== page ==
You might expect this magazine to do a story about banks—the kind with tellers and vaults, where you deposit money you want to save and withdraw it as you need it. But this is a story about a different kind of bank, one that has become important to millions of families during the coronavirus pandemic. This is a story about food banks.
A food bank is an organization that gets food to people who need it but are unable to pay for it. Feeding America is the largest hunger-relief organization in the United States (see “Helping to End Hunger,” on page 4). It runs 200 food banks across the country. Those banks partner with 60,000 local food pantries and meal programs. The pantries and programs distribute the food to people in local communities.
Because of the pandemic, many more people have needed help. According to Consumer Reports, about 1 in 5 grocery shoppers in the U.S. has used the resources of a food bank or similar service. That’s about twice the number of people that used a food bank in the year before COVID-19 hit.
Food bank systems require communication and connections. During the pandemic, they’ve had to quickly change their processes to get food to people who need it. Let’s explore this by starting with the biggest group—Feeding America—and working our way to the food pantries themselves.
The U.S. food problem isn’t that there’s not enough to eat, says Zuani Villarreal of Feeding America. “Seventy-two billion pounds of food goes to waste every year,” she says. The problem is getting the food to the people who need it. That takes time and costs money.
Feeding America doesn’t give food directly to individuals. Instead, it gathers food from grocery stores, food manufacturers, farms, and other sources. Then it coordinates with packers and shippers to get those products out to the food banks that need them most. It also fundraises on behalf of the food banks.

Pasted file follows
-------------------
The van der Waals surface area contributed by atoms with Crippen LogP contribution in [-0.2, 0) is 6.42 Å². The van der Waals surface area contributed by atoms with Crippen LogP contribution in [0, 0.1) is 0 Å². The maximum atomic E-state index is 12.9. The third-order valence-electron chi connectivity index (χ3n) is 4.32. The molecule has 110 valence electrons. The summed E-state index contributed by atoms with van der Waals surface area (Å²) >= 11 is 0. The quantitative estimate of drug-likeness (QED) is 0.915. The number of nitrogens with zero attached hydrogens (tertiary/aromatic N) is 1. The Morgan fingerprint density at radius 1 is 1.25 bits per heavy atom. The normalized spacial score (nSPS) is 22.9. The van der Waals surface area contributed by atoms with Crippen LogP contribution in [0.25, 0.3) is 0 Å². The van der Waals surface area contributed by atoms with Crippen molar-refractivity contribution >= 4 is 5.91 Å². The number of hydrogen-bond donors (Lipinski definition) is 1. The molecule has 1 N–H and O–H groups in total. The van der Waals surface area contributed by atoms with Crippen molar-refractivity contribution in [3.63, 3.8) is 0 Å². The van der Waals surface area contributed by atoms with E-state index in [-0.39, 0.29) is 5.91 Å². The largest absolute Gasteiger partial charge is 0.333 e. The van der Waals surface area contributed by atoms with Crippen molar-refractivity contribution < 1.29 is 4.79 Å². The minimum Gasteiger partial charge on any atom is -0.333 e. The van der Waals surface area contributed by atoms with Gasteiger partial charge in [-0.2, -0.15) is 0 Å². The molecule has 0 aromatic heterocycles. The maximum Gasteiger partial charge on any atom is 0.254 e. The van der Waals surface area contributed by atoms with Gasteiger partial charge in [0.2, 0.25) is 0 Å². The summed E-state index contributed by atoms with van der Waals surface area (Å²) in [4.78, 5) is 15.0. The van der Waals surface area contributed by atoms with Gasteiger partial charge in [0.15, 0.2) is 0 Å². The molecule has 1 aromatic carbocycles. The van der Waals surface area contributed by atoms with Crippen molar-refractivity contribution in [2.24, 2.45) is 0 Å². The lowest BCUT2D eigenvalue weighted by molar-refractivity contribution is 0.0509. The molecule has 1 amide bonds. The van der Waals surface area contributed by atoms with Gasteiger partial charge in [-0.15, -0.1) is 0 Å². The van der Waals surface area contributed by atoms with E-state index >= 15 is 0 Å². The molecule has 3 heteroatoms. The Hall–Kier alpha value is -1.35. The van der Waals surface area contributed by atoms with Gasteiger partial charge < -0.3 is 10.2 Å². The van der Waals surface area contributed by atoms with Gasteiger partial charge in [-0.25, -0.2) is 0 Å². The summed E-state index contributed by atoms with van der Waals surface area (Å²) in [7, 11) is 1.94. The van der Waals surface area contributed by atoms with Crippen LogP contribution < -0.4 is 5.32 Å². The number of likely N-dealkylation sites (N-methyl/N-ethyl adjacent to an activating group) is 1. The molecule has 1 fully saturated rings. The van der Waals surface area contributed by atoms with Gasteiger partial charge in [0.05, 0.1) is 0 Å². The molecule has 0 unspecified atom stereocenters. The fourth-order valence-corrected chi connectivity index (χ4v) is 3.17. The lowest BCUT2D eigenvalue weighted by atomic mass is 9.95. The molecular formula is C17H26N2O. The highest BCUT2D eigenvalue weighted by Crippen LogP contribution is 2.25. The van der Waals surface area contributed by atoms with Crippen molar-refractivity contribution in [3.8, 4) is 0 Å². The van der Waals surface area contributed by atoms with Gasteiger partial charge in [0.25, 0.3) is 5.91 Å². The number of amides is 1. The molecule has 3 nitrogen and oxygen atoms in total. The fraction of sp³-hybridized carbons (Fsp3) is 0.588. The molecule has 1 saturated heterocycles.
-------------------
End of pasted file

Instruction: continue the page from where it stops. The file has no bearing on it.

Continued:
The food banks don’t usually distribute food to individuals, either. They’re warehouses. They store millions of pounds of food that come to them from Feeding America, or from the government through the U.S. Department of Agriculture. And if there are items a food bank needs but doesn’t receive through donations, it will buy them with money it has raised.
Food pantries in cities and towns across America get their supplies from food banks they’re connected with. The Ossining Food Pantry is located in the basement of a church in Westchester County, New York. It serves 240 families each week, Tom McArdle says. He is the pantry’s external affairs coordinator. Before COVID-19, families could register with the pantry, go into the facility, and take a certain amount of food based on their preferences and the size of their family.
Because of health concerns brought on by the pandemic, families don’t get to choose. The people who work at the pantry pack bags for each family. An arriving family gets a very full bag of what’s available. There are also supermarket gift cards, and vouchers to be used at the farmers’ market held in town each weekend. Home delivery is available for senior citizens who can’t get to the pantry themselves.
Food bank systems help many people. Hopefully, one day, they won’t need to exist. “Our vision is an America where no one’s hungry,” says Villarreal of Feeding America. The country’s food banks and pantries are working toward that goal, one day and one meal at a time.